Easy does it

Photo courtesy Port of Stockton

This undated photo, which I grabbed from a recent Port of Stockton presentation, shows the view from the bridge of a massive oceangoing ship as it attempts to navigate a hyacinth-choked Deep Water Ship Channel.

Would you want to steer that thing in those conditions?

The photo goes a long way toward explaining why the port has followed hyacinth issues so closely in recent years. Sometimes, at night in October or November when hyacinth concentrations tend to increase, the ships cannot move through the channel at all because their radar can’t distinguish between mats of floating hyacinth and dry land. And lost time equals lost money.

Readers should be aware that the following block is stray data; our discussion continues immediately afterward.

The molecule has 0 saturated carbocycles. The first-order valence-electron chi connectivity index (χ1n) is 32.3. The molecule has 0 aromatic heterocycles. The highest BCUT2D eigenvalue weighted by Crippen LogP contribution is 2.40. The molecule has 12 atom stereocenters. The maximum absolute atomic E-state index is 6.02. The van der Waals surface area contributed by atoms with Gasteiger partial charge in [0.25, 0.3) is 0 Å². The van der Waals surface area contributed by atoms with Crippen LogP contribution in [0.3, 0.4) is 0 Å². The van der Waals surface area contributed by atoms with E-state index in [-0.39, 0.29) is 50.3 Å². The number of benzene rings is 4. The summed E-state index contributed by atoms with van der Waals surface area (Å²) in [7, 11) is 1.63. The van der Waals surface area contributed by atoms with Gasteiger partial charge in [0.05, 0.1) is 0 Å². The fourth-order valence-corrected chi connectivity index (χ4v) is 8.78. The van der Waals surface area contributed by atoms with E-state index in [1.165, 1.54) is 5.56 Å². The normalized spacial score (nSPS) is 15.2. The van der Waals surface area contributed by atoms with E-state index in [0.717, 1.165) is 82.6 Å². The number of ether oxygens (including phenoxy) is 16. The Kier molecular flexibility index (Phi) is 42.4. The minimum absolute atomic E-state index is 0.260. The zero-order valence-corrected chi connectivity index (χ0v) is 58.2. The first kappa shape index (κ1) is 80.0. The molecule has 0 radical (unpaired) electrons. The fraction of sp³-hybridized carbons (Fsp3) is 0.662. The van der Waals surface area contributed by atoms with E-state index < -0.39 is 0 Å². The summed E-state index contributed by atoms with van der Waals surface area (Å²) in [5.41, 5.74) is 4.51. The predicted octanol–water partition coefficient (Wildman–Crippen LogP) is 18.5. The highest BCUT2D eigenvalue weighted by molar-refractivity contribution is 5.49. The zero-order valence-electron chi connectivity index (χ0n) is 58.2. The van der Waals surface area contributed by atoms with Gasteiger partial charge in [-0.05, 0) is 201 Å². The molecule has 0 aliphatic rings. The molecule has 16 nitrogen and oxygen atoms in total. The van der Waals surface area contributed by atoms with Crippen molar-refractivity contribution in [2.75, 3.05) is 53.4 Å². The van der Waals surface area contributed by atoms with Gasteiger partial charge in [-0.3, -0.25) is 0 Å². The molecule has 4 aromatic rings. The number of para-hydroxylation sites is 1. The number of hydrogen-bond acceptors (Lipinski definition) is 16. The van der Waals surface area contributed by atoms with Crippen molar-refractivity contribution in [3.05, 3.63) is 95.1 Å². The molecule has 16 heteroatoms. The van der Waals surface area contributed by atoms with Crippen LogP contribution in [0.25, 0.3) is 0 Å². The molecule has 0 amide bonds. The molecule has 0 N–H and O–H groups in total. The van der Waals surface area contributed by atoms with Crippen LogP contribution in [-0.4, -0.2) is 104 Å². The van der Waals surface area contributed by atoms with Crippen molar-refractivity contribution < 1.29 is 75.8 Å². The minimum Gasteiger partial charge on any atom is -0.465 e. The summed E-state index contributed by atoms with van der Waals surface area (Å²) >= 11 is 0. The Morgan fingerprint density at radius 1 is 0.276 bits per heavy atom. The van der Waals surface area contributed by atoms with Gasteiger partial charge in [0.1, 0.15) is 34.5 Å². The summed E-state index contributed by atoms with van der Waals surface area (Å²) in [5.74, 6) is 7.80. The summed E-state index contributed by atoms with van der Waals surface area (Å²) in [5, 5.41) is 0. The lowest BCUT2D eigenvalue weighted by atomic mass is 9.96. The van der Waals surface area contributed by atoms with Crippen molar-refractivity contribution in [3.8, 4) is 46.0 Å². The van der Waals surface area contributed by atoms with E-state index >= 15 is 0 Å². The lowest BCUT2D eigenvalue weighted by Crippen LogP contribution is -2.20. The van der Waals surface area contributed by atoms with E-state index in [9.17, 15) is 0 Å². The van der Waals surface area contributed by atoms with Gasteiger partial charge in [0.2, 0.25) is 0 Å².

At a legislative oversight hearing chaired by state Sen. Cathleen Galgiani last week in Stockton, state officials said they continue to work on the hyacinth with the help of satellite images that are now helping them better target their spraying efforts. They said they are on track to reach their maximum allowed spraying acreage once again in 2016, thanks to the hiring of new technicians and the purchase of new boats and equipment.

So far, so good.

“This year the season appears to be better,”said Claude Pellarin, owner of Village West Marina, which hauled 500 tons of hyacinth out of its own marina last year alone.

Galgiani agreed that there has been improvement.

“I’ve had people tell me it’s been visibly much better in our area.,” she said. “We are making progress, and that’s wonderful news.”


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